Here are several ways in which GAO evaluators have successfully used content analysis techniques.
- In Stars and Stripes: Inherent Conflicts Lead to Allegations of Military Censorship (GAO, 1988), GAO evaluators used content analysis to help assess issues of censorship, news management, and other influences on various editions of the military newspaper. Details of technique and substance from this report are used as examples throughout this transfer paper.
- In Student Loans: Direct Loans Could Save Billions in First 5 Years With Proper Implementation (GAO, 1992c), GAO evaluators examined transcripts of focus groups discussing the difficulty of implementing a student loan program. The participants’ views on whether the Department of Education could administer a direct loan program were mixed, but the evaluators were able, through content analysis, to highlight the dominant views and the reasons for them.
- Federal Employment: How Federal Employees View the Government As a Place to Work (GAO, 1992a) reported that while the majority of the survey respondents looked favorably on working for the government, many did not. The evaluators used content analysis to assess the respondent’s insightful, written comments to open-ended questions. An appendix in the report is devoted to the analysis of these comments.
- Another excellent example of the use of content analysis appears in Women in the Military: Deployment in the Persian Gulf War (GAO, 1993c). For this study, the evaluators gave a primarily positive assessment of women’s performance, using content analysis to determine that while men and women endured similarly harsh encampment facilities and conditions, both men and women considered health and hygiene problems inconsequential and their cohesion in mixed-gender units effective.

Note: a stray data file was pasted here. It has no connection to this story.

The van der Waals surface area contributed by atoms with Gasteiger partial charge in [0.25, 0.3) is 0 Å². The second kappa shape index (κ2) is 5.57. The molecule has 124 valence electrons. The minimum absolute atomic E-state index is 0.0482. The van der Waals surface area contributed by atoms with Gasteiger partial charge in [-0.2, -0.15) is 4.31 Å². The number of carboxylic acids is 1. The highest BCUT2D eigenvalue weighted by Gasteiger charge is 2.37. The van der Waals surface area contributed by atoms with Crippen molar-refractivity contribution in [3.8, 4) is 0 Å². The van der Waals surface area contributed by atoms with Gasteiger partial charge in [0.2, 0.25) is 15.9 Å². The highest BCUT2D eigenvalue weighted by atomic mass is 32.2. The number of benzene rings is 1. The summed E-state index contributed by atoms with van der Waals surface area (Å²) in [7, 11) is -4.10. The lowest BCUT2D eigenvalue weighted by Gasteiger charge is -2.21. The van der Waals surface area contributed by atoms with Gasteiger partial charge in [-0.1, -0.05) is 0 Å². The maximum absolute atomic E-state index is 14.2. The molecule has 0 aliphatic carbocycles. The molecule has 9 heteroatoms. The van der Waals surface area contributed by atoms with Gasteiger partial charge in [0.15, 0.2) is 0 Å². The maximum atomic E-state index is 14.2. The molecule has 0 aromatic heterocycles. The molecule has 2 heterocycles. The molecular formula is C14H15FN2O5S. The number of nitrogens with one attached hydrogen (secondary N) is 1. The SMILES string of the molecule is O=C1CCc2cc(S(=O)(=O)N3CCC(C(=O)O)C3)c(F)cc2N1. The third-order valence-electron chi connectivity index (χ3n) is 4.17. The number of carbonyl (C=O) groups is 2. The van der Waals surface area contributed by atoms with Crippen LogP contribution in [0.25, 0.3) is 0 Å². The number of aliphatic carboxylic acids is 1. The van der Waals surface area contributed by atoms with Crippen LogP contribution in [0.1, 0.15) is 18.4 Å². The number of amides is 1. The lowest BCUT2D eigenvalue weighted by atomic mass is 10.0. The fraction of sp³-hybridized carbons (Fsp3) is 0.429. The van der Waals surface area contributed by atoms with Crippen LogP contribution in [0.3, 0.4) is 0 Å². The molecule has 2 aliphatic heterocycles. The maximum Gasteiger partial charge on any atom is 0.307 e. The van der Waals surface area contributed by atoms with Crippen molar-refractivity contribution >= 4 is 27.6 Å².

- Among other fine examples of the use of content analyis is Veterans’ Health Care: Veterans’. Perceptions of VA Services and VA’s Role in Health Care Reform (GAO, 1994a). The report’s scope and methodology section details the analysis and summary of veterans’ views that changing the VA system could, among other things, diminish or eliminate their benefits as well as harm them both emotionally and in terms of their specialized health care needs.
Other uses of content analysis in GAO reports include an analysis of transcripts of focus groups on people’s ability to participate in food assistance programs (GAO, 1990), an analysis of descriptive text on the maintenance of aging aircraft (GAO, 1993a), and an analysis of open-ended discussions with Amerasian immigrants on their experiences in Vietnam, the Philippines, and the United States (GAO, 1994b).
Source: GAO (2013), Content Analysis: A Methodology for Structuring and Analyzing Written Material: PEMD-10.3.1, BiblioGov.